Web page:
Unauthorised access to wireless local area networks: The limitations of the present Australian laws

Niloufer Selvadurai*, Md Rizwanul Islam, Peter Gillies

*Corresponding author for this work

Research output: Contribution to journalArticlepeer-review

2 Citations (Scopus)


Wireless local area networks (WLANs) have enjoyed a rapid increase in usage in recent years. WLANs serve to connect users to the Internet by means of radio or infrared frequencies. The rise in WLAN usage has however served to highlight some of the inadequacies of the present laws governing unauthorised access to WLANs. At present, the legislation serves to make unauthorised access, modification or impairment of electronic communications illegal. It is clear that the provisions prohibit the hacking of computer systems and denial of service attacks. However, it is unclear whether the legislation extends to additional forms of unauthorised access such as wardriving (using software to identify and map freely available WLAN) and joyriding (accessing a network with no further damage to the connection). The liability of Internet Service Providers and those engaged in unauthorised access in public places also remains unclear. Finally, the relationship of the offence of unauthorised access to the tort of trespass and the laws of copyright remain untested. The objective of this paper is to consider the measures necessary to increase the effectiveness of WLAN laws. The paper will begin by considering the nature of WLAN technology and the policy discourse to date. This will be followed by an examination of the present Australian law and an identification of areas of uncertainty. Finally, the paper will consider the measures required to enhance the certainty and effectiveness of the laws governing unauthorised access to WLAN.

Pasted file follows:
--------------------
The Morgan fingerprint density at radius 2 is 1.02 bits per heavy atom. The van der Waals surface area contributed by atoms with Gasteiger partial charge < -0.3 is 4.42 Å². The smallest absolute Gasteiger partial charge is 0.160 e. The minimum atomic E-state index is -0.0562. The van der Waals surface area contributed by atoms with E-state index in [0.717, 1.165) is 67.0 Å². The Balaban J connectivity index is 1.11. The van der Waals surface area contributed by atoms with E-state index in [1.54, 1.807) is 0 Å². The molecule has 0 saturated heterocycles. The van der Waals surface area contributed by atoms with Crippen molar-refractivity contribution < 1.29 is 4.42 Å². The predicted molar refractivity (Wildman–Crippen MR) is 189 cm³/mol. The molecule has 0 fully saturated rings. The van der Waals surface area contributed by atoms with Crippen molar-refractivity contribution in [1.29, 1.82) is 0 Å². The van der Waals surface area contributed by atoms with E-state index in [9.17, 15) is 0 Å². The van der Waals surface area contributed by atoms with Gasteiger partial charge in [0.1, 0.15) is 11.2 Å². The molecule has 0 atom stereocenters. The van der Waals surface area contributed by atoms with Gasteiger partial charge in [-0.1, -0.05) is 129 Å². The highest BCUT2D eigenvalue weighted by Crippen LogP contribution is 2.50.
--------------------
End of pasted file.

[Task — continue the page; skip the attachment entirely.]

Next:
Original languageEnglish
Pages (from-to)536-542
Number of pages7
JournalComputer Law and Security Review
Issue number6
Publication statusPublished - Nov 2009


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